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The contribution of the publicly-funded R&D capital to productivity growth and an application to the Greek food and beverages industry

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  • E. C. Mamatzakis

Abstract

This paper follows the dual-cost function methodology and develops a theoretical specification that assesses the contribution of public R&D capital to the productivity growth. The empirical application focuses on the Greek food and beverages industry. For this purpose it employs a micro-aggregated annual data set over the period 1976-2002. The regression analysis shows that publicly-funded R&D capital is a productive input as 8.7% and 7.3% of the total factor productivity growth in the food industry and in the beverages industry respectively is attributed to the publicly-funded R&D capital. The relationship between publicly-funded R&D and privately-purchased inputs is also examined.

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File URL: http://www.tandfonline.com/doi/abs/10.1080/02692171.2010.483795
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Bibliographic Info

Article provided by Taylor & Francis Journals in its journal International Review of Applied Economics.

Volume (Year): 24 (2010)
Issue (Month): 4 ()
Pages: 483-494

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Handle: RePEc:taf:irapec:v:24:y:2010:i:4:p:483-494

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Keywords: public R&D; productivity growth; rate of return;

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References

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  1. Cockburn, Iain & Griliches, Zvi, 1988. "Industry Effects and Appropriability Measures in the Stock Market's Valuation of R&D and Patents," American Economic Review, American Economic Association, vol. 78(2), pages 419-23, May.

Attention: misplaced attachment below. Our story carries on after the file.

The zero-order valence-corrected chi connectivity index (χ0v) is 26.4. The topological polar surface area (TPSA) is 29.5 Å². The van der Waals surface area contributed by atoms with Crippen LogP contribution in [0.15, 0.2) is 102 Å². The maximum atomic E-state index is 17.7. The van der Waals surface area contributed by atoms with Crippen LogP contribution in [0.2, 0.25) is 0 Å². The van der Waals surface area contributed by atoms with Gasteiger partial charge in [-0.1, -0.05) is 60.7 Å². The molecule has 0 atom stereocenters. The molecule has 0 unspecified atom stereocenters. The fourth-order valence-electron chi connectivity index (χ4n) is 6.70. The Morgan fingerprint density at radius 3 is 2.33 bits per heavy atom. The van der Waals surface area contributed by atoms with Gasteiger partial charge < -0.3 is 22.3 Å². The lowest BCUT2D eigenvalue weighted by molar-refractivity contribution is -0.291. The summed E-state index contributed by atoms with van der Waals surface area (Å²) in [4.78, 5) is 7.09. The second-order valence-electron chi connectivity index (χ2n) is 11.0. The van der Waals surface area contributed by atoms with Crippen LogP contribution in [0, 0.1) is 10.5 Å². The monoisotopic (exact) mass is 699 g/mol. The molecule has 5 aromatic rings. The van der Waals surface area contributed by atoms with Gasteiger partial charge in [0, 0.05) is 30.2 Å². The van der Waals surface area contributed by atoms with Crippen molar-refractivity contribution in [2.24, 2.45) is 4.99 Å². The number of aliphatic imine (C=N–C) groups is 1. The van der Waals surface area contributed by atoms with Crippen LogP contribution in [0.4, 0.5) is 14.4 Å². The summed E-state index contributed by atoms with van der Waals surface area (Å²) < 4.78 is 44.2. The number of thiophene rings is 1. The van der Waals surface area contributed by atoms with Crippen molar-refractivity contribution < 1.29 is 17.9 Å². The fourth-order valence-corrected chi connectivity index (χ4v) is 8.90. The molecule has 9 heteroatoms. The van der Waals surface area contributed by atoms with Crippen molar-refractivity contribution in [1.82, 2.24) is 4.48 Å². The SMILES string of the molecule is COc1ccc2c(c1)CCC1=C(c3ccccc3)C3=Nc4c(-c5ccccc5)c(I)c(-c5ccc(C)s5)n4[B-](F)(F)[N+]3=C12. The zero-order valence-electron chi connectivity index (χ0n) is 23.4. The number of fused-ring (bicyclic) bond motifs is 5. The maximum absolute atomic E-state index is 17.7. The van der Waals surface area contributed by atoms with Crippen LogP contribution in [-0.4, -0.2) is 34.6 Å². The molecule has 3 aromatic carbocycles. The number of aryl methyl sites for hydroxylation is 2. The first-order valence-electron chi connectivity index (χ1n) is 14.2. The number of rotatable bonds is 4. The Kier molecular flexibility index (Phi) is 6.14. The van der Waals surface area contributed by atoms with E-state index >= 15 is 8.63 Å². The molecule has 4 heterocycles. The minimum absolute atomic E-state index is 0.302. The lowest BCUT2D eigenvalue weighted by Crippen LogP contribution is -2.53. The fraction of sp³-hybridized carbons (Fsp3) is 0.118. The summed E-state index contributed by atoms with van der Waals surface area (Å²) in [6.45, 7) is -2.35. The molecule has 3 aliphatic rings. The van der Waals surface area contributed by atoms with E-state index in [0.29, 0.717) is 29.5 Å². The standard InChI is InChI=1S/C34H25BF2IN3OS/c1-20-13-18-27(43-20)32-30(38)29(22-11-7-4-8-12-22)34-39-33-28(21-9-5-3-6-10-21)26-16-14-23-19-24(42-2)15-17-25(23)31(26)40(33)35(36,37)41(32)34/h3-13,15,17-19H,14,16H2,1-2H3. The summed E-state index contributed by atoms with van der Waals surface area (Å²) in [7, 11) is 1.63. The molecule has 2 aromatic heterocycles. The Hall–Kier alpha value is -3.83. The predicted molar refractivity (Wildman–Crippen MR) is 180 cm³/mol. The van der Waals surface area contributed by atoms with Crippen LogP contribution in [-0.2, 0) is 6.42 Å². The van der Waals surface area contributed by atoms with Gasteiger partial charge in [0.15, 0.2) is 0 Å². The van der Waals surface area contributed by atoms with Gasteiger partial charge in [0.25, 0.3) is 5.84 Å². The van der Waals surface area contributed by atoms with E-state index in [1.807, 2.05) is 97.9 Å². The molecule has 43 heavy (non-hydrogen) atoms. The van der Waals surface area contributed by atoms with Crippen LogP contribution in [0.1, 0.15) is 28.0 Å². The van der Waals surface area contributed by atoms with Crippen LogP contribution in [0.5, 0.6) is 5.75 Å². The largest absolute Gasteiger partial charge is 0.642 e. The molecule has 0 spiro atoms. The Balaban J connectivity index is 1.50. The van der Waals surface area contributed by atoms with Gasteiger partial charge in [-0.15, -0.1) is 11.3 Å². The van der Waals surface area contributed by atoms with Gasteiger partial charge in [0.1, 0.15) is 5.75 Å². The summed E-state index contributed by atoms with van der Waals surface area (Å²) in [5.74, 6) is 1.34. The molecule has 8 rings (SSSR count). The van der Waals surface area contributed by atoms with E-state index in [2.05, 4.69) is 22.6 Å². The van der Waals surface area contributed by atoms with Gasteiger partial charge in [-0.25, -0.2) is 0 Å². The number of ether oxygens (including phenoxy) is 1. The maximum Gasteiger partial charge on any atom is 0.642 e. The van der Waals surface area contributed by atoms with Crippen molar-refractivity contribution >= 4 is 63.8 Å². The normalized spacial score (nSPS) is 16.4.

2. Zvi Griliches, 1958. "Research Costs and Social Returns: Hybrid Corn and Related Innovations," Journal of Political Economy, University of Chicago Press, vol. 66, pages 419.
  3. repec:fth:inseep:9730 is not listed on IDEAS
  4. David, Paul A. & Hall, Bronwyn H. & Toole, Andrew A., 1999. "Is Public R&D a Complement or Substitute for Private R&D? A Review of the Econometric Evidence," Department of Economics, Working Paper Series qt1sz6g8bv, Department of Economics, Institute for Business and Economic Research, UC Berkeley.
  5. Catherine J. Morrison & Amy Ellen Schwartz, 1992. "State Infrastructure and Productive Performance," NBER Working Papers 3981, National Bureau of Economic Research, Inc.
  6. Zvi Griliches & Jacques Mairesse, 1995. "Production Functions: The Search for Identification," NBER Working Papers 5067, National Bureau of Economic Research, Inc.
  7. Bronwyn H. Hall, 2007. "Measuring the Returns to R&D: The Depreciation Problem," NBER Working Papers 13473, National Bureau of Economic Research, Inc.
  8. Fumio Hayashi & Tohru Inoue, 1990. "The Relation Between Firm Growth and Q with Multiple Capital Goods: Theory and Evidence from Panel Data on Japanese Firms," NBER Working Papers 3326, National Bureau of Economic Research, Inc.
  9. Bronwyn H. HALL & Raffaele ORIANI, 2004. "Does the Market Value R&D Investment by European Firms? Evidence from a Panel of Manufacturing Firms in France," Economics Working Papers ECO2004/13, European University Institute.
  10. Bonte, Werner, 2004. "Spillovers from publicly financed business R&D: some empirical evidence from Germany," Research Policy, Elsevier, vol. 33(10), pages 1635-1655, December.
  11. Blundell, Richard & Griffith, Rachel & van Reenen, John, 1999. "Market Share, Market Value and Innovation in a Panel of British Manufacturing Firms," Review of Economic Studies, Wiley Blackwell, vol. 66(3), pages 529-54, July.
  12. Lichtenberg, Frank R, 1988. "The Private R&D Investment Response to Federal Design and Technical Competitions," American Economic Review, American Economic Association, vol. 78(3), pages 550-59, June.
  13. Zvi Griliches, 1998. "Interindustry Technology Flows and Productivity Growth: A Reexamination," NBER Chapters, in: R&D and Productivity: The Econometric Evidence, pages 241-250 National Bureau of Economic Research, Inc.
  14. Bronwyn H. Hall & Zvi Griliches & Jerry A. Hausman, 1986. "Patents and R&D: Is There A Lag?," NBER Working Papers 1454, National Bureau of Economic Research, Inc.
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